A quote from Twitter user @ducesettutamen  I think best sums this up! ” Ms. Sarkeesian’s attempt to use buzz words like “sexual privacy” only serves to conflate the issue. There is no such thing as “sexual privacy” only simple privacy which is a right all Americans enjoy.” And as he points out, in regards to US law there are already provisions in place to deal with all of the other points on Ms Sarkeesian’s proposal. Even to many of her own followers some of these points do not make sense, until that is, you replace the word HARASSMENT with CRITICISM. Most worrying of all is point 5, because if implemented site wide it would create a system wide open to abuse. It could be manipulated for political and social censorship through brigading and manipulations. When we look through the sphere of criticism, then all of the measures could potentially lead to an Orwellian wet dream. With the recent launch of the partnership of Twitter and WAM (Women, Action & the Media) to help control the harassment of women on the network, some supporters of #gamergate have expressed concern as to where this is all going. And once such systems are implemented, we cannot guarantee forever their use will not be extended beyond their initial purpose, or that they will not be abused by individuals, groups or organisations. And if that happens, many who are applauding these initiatives today could wake one day and ask themselves… “What have we done?”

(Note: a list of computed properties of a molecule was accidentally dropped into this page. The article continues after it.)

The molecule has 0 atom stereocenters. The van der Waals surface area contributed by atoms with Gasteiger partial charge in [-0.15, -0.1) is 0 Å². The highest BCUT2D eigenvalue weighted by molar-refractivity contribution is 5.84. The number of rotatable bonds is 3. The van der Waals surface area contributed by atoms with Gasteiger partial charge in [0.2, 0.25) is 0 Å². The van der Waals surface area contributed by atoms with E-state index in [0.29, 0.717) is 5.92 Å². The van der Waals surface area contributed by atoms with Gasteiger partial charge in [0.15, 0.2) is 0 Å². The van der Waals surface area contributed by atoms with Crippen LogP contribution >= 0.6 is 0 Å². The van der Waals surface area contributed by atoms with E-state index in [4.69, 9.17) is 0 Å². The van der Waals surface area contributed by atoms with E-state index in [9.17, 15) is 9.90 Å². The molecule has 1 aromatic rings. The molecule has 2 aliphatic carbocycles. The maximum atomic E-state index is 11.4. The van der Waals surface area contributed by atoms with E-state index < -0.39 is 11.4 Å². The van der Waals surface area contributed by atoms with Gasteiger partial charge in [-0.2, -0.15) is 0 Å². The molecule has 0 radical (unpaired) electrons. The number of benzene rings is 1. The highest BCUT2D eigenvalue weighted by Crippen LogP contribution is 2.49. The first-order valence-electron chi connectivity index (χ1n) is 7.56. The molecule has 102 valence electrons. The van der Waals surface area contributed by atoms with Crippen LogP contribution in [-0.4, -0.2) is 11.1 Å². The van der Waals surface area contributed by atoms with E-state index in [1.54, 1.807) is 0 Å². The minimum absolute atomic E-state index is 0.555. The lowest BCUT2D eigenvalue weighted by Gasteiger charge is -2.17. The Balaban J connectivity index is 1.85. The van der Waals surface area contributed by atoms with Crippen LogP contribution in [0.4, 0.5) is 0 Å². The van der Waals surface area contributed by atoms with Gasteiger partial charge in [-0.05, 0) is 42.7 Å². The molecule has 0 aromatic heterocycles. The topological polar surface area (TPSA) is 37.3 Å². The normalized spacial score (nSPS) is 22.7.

Anthony Mark

A founder & director in the I.T industry. With a passion for games and their mechanics, from play through to development. I'm currently also very interested in general technological developments. Especially in relation to the business world & various practical application models. Currently Playing: Mount & Blade: Warband, Start Trek Online, Birth Of The Federation, Clash Of Clans... The list goes on!